A lot of websites (this one included) and colleges may lead you to believe there are certain careers or degrees that guarantee a job offer or high pay. Unfortunately, almost every field has both graduates and experienced professionals that can’t find work. And you can find professionals in any industry that are unsatisfied. Articles about careers and majors may give you ideas to consider, but you also need to take your own interests, personality and values into consideration.
A career that doesn’t fit your personality will present a challenge no matter how good the pay or job security. At best, you’ll be bored and you may feel drained from trying to force your personality into a job that isn’t right. For example, introverts thrive in environments where they can have time alone while extroverts derive energy from social interaction. For more help on choosing a career for your personality, read Do What You Are: Discover the Perfect Career for You Through the Secrets of Personality Type .
Your may not be able to pursue your passion as a career, but your chosen profession should be interesting to you in some way. A career test may be able to point you to a broader interest area, and you can narrow down your choices from the results. The recognized career interest areas include: social, investigative, realistic, artistic, enterprising and conventional. Read more about the career interest areas.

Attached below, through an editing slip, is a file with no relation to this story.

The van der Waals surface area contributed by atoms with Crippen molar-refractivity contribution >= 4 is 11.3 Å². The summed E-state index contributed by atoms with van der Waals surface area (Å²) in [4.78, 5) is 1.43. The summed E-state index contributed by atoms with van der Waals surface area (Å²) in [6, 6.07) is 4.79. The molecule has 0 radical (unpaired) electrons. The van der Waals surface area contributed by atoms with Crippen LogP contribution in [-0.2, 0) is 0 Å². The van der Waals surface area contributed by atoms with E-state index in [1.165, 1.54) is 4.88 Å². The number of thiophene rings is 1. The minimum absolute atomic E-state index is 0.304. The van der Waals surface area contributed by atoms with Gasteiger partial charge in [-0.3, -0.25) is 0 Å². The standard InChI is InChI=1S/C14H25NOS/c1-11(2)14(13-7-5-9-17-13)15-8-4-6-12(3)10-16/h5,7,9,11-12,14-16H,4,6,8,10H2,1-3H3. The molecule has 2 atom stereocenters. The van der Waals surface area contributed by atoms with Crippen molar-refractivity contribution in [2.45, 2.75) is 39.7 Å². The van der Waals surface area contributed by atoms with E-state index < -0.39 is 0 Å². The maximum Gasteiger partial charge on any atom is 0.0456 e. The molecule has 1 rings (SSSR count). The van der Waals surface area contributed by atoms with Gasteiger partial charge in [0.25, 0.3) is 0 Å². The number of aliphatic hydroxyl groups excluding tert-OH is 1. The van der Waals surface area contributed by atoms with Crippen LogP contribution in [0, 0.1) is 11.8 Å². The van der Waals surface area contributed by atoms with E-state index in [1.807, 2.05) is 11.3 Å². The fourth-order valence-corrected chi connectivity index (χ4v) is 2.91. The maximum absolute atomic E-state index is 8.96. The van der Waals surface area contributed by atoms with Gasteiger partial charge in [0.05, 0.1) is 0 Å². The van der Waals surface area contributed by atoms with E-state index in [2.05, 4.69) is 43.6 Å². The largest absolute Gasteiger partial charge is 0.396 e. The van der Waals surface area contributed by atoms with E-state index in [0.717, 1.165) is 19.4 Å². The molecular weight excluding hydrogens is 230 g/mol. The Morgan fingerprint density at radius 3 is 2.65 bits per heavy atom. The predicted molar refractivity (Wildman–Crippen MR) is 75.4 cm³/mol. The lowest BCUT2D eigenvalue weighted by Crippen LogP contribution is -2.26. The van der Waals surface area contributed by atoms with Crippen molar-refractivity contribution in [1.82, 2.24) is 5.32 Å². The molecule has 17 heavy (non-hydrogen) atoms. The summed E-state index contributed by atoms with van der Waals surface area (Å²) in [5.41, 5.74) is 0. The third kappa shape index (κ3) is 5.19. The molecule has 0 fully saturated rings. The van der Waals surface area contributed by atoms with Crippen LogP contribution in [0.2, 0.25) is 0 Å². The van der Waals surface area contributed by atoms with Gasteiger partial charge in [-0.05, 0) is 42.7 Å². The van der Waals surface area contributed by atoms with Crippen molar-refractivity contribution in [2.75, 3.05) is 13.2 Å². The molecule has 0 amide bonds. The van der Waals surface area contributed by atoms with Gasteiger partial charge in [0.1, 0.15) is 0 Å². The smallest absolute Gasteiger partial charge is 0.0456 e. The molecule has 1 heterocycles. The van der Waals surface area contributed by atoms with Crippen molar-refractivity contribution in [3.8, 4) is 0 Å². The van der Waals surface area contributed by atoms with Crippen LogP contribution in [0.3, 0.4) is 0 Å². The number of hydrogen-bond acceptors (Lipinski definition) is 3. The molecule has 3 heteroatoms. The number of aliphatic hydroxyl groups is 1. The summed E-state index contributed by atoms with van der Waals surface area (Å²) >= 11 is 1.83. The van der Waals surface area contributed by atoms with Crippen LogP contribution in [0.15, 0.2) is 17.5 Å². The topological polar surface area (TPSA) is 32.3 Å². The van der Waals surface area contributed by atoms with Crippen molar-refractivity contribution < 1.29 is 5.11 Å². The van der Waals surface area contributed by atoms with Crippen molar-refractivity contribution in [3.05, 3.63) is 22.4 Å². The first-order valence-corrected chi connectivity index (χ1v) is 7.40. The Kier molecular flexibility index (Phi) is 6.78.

Assessing your career values is an important step in the career planning process. Do you want to help people, have independence, or feel a sense of achievement? Think about the things that really matter to you in a career. No career offers everything, so you’ll need to prioritize your values (MyPlan.com offers a useful values assessment tool). It’s important to choose a career that matches with your values, because it gives a sense of purpose to your work.
When it comes to choosing a career or college major, there are no guarantees. Career decisions based solely on pay or alleged employment statistics may lead to career dissatisfaction, especially when setbacks inevitably arise. When you really love your career path, motivation can remain even through major downturns.